Have you ever lost a tender that you felt sure you would win? Seen a contract go to a competitor that you believe isn’t up to the job? Been frustrated when the customer made a poor decision that you know will cost them time, money and headaches in the long run?
Unfortunately, competitive tenders are not a foolproof way of selecting the most qualified supplier.
Despite the many layers of personnel, protocol and probity that sit around the competitive tendering process, mistakes can be made that cost good suppliers work – and end up costing buyers even more than they bargained for.
Last week, Victoria’s Independent Broad-based Anti-corruption Commission (IBAC) tabled a report into Victoria’s failed education portal, Ultranet. The Ultranet project was scrapped in 2013 and is estimated to have cost taxpayers up to $240 million.
IBAC found that the tender process seeking a company to create the Ultranet technology was improperly influenced by Darrell Fraser, a former principal at Glen Waverley Secondary College who rose to become deputy secretary of the education department. IBAC’s report alleges that Fraser manipulated procurement processes to ensure the Ultranet contract was awarded to the CSG/Oracle consortium, companies with whom he had a long-standing relationship.
According to The Age, experts close to the Ultranet project had warned that CSG – then a little-known Darwin company – was a “dud” with no experience in delivering a project of this magnitude. The Ultranet crashed on the day it was launched, and was still plagued with problems two years later, by which time only 10% of Victorian students were using the technology.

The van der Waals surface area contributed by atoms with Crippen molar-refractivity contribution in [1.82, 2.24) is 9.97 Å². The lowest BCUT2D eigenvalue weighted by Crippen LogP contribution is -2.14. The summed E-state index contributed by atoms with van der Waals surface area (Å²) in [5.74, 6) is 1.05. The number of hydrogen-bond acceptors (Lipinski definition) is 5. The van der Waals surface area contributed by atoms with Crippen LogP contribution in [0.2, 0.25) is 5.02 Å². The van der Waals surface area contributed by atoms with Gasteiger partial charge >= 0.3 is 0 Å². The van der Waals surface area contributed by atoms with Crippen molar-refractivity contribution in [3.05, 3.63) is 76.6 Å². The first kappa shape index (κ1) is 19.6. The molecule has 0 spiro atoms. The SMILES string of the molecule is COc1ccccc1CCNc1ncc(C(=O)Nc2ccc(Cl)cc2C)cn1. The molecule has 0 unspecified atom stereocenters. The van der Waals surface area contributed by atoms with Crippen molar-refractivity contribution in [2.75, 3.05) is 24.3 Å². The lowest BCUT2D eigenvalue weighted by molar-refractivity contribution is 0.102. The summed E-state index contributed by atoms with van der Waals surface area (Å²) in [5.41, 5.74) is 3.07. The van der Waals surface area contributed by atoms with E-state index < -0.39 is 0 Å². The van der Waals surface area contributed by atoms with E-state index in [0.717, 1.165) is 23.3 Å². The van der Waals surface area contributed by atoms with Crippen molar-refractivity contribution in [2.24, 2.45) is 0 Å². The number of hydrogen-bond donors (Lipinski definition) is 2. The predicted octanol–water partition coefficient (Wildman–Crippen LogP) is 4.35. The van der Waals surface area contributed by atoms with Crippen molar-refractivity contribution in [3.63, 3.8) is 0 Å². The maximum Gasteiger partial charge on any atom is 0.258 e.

Most customers aren’t corrupt, but they aren’t immune to making poor decisions either.
So how can you, as a supplier who wants to do the right thing, help customers to make the best choice – and avoid being caught in a similar situation?
Start by thinking of yourself as an equal; as an advisor to the customer.
In this role, your pitch isn’t just about you. It is also designed to help the customer combat the risks that they might face if they go with a less than ideal option.
Here are five ways to do it:
- Know who your competitors are: not just your “peer competitors” (the firms you know, and who have a similar background to you) but other, more left-field options that the customer might be considering.
- Understand what these competitors will be proposing, and why.
- Analyse their “trump cards” – the issues they’ll be playing to their own advantage – for weaknesses, and come up with arguments to rebut them.
- Without naming names, explain the risks in alternative approaches, and give practical examples when these approaches have not been successful in the past.
- Don’t descend into muck-raking. Remember, you’re doing this with the customer’s best interests (and your own reputation) in mind.
Above all, help your customer to understand the risks of alternative choices, and give them the ammunition to ask the right questions of other suppliers who may not be right for them.
|Robyn Haydon is a business development consultant specialising in business that is won through competitive bids and tenders. Her clients have won and retained hundreds of millions of dollars worth of business with many of Australia’s largest corporate and government buyers.|
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